Remembering `the Holocaust'

J Reghu

A photo taken 27 May 1944 in Oswiecim, showing Nazis selecting prisoners on the platform at the entrance of the Auschwitz-Birkenau extermination camp. The Auschwitz camp was established by the Nazis in 1940, in the suburbs of the city of Oswiecim which, like other parts of Poland, was occupied by the Germans during the Second World War. The name of the city of Oswiecim was changed to Auschwitz, which became the name of the camp as well. Over the following years, the camp was expanded. Red Army soldiers liberated the few thousand prisoners whom the Germans had left behind in the camp | AFP PHOTO ARCHIVES

Until 1960s, the unimaginably horrendous fate that befell on the 10 million people, more than half of whom were Jews, was described by the term 'genocide'. This term was coined by Raphael Lemkin, a legal scholar and jewish refugee from Poland. For him, 'genocide ' does not necessarily mean...........mass killings of all members of a nation.....(but) the destruction of essential conditions of the life of national groups (Lemkin, Raphael, Axis Rule in Occupied Europe: Laws of Occupation, Analysis of Government Proposals for Redress, Washington, Carnegie Endowment for International Peace, 1944,p.79). In the 1960s, historians and scholars began to realise that the mass murder of jews by the Nazis was 'unique', among other genocides that happened in history. It was pointed out that, only in the case of jewry under the Third Reich did a state set out as a matter of international principle and actualised policy, to annihilate physically every man, woman, and child belonging to a specific people (Rosenbaum, Alan: Is the Holocaust Unique? Perspectives on Comparative genocides, Boulder, CO, Westview Press,1996,PP.19-20). Such a policy was executed only once in human history. So, they argued that the term genocide was inadequate to express the historical singularity in its full ramifications. The word 'holocaust', which was earlier used as a generic term for large-scale man-made or natural catastrophe. The word was redeployed, capitalised and prefixed by the definite article, 'the Holocaust'.

We should not forget that the conditions that made possible Hitler and Nazism was the already existing anti-semitism and Aryan supremacist racist ideology. Brahminism which the upper castes redeployed as 'Hinduism' in the early 20th century is the most ancient racist ideology in history. Now it is an internationally accepted fact that caste and race are same and the Nazi ideologues were hugely influenced by the Brahmanical-Sanskrit texts like Bhagavad Gita and Manusmriti. Heinrich Himler, the right lieutenant of Hitler, used to carry a copy of Bhagavad Gita and conducted Gita classes to the SS soldiers.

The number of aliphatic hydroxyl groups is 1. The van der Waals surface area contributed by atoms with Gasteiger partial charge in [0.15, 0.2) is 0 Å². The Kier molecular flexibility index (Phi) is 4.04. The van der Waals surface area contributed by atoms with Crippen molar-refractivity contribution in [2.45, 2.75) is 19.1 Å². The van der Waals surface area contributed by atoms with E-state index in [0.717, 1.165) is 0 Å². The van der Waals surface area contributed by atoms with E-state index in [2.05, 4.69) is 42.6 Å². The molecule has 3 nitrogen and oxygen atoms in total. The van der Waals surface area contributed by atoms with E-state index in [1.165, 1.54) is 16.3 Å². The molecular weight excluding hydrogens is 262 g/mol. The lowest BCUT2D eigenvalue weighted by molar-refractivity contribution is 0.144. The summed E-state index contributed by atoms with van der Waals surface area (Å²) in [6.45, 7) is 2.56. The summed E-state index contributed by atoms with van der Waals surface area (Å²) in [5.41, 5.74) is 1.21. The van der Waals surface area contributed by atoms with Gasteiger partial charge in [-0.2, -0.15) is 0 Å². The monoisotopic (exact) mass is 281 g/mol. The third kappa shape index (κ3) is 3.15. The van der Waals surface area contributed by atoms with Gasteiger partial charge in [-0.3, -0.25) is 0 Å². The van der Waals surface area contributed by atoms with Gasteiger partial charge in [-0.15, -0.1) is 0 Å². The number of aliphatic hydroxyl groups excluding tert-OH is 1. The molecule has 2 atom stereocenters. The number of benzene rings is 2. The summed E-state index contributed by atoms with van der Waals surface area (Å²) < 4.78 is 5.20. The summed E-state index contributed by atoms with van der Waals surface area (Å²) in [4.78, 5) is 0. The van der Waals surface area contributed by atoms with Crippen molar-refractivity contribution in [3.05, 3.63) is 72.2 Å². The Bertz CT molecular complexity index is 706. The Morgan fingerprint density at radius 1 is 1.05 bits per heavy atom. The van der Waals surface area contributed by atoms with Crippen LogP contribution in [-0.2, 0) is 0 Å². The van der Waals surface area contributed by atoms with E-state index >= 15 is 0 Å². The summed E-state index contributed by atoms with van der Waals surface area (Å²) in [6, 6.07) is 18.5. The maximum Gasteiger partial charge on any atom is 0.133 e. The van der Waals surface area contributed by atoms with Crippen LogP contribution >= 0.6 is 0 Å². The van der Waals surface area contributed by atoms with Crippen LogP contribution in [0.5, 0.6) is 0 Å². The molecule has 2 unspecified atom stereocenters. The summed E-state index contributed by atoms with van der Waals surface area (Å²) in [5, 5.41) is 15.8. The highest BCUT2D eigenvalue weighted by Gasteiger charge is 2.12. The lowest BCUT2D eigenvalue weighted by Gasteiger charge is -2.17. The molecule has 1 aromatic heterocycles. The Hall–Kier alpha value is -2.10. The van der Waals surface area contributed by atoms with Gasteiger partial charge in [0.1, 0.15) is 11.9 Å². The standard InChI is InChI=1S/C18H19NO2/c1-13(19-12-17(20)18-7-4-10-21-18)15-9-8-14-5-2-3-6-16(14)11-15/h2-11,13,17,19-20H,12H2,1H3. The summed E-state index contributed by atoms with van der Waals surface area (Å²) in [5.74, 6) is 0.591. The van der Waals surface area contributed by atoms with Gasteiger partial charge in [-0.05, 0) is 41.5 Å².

Indian President Pranab Mukherjee, with Israeli President Reuven Rivlin, looks at pictures of Jews killed during the Holocaust in the Hall of Names at Yad Vashem Holocaust Museum in Jerusalem (File photo) | PTI

In order to hide the fact that caste is the same as race, the minority upper castes present it to the world as a religion. Otherwise, the international community would have taken the stand which they had taken against Apartheid in South Africa. The upper castes invented Hinduism in the beginning of the 20th century in order to hide their minority status and also to deceive the world about the racist- apartheid nature of Hinduism. Upper caste racist ideology is the moving force behind the current regime in India. The day of remembering 'the Holocaust' is of radical significance to the majority oppressed castes people in India in this historical context.

Remembering 'the Holocaust' is a political act against the impending dangers posed by the reactionary, racist and casteist forces across the world. The oppressed castes of the Indian sub-continent, who are more than ninety percent of the population, are encountering in their every day lives, the forces of Hindutva, which are capable of repeating the crimes in Nazi Germany. Therefore, to remember 'the Holocaust' means not only to remember the millions of victims in Germany and Eastern Europe, but to prepare for a future war against the oppressive, fascist forces of casteism.

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